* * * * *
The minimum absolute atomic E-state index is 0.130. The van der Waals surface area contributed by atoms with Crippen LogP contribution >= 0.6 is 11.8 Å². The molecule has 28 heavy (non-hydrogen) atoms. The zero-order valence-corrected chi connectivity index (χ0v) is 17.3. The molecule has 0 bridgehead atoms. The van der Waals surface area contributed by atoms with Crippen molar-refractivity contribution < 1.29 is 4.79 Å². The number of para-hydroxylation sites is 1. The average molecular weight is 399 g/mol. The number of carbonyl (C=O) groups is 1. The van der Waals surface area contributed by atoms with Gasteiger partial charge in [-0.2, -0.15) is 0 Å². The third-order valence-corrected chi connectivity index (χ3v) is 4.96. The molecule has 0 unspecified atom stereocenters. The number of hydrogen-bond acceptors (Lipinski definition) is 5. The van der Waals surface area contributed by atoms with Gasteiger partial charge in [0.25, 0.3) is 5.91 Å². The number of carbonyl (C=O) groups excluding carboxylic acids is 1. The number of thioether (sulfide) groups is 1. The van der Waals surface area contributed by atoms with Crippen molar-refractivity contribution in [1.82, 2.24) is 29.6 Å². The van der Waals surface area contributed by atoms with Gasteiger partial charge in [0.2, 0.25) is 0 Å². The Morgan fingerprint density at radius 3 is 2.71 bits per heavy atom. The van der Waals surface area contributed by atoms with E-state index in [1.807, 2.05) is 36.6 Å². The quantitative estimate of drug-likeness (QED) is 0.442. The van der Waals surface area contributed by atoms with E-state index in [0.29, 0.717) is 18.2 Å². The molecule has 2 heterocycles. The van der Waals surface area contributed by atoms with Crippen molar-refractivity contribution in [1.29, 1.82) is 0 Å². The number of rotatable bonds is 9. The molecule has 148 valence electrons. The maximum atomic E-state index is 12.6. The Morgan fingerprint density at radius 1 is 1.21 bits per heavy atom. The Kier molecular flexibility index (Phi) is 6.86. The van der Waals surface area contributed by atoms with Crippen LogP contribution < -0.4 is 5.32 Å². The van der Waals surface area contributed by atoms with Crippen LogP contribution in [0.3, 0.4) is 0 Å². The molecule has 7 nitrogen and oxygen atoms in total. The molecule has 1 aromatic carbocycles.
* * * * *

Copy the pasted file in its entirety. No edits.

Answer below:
The minimum absolute atomic E-state index is 0.130. The van der Waals surface area contributed by atoms with Crippen LogP contribution >= 0.6 is 11.8 Å². The molecule has 28 heavy (non-hydrogen) atoms. The zero-order valence-corrected chi connectivity index (χ0v) is 17.3. The molecule has 0 bridgehead atoms. The van der Waals surface area contributed by atoms with Crippen molar-refractivity contribution < 1.29 is 4.79 Å². The number of para-hydroxylation sites is 1. The average molecular weight is 399 g/mol. The number of carbonyl (C=O) groups is 1. The van der Waals surface area contributed by atoms with Gasteiger partial charge in [-0.2, -0.15) is 0 Å². The third-order valence-corrected chi connectivity index (χ3v) is 4.96. The molecule has 0 unspecified atom stereocenters. The number of hydrogen-bond acceptors (Lipinski definition) is 5. The van der Waals surface area contributed by atoms with Gasteiger partial charge in [0.25, 0.3) is 5.91 Å². The number of carbonyl (C=O) groups excluding carboxylic acids is 1. The number of thioether (sulfide) groups is 1. The van der Waals surface area contributed by atoms with Crippen molar-refractivity contribution in [1.82, 2.24) is 29.6 Å². The van der Waals surface area contributed by atoms with Gasteiger partial charge in [0.2, 0.25) is 0 Å². The Morgan fingerprint density at radius 3 is 2.71 bits per heavy atom. The van der Waals surface area contributed by atoms with E-state index in [1.807, 2.05) is 36.6 Å². The quantitative estimate of drug-likeness (QED) is 0.442. The van der Waals surface area contributed by atoms with E-state index in [0.29, 0.717) is 18.2 Å². The molecule has 2 heterocycles. The van der Waals surface area contributed by atoms with Crippen molar-refractivity contribution in [1.29, 1.82) is 0 Å². The number of rotatable bonds is 9. The molecule has 148 valence electrons. The maximum atomic E-state index is 12.6. The Morgan fingerprint density at radius 1 is 1.21 bits per heavy atom. The Kier molecular flexibility index (Phi) is 6.86. The van der Waals surface area contributed by atoms with Crippen LogP contribution < -0.4 is 5.32 Å². The van der Waals surface area contributed by atoms with Crippen LogP contribution in [0.3, 0.4) is 0 Å². The molecule has 7 nitrogen and oxygen atoms in total. The molecule has 1 aromatic carbocycles.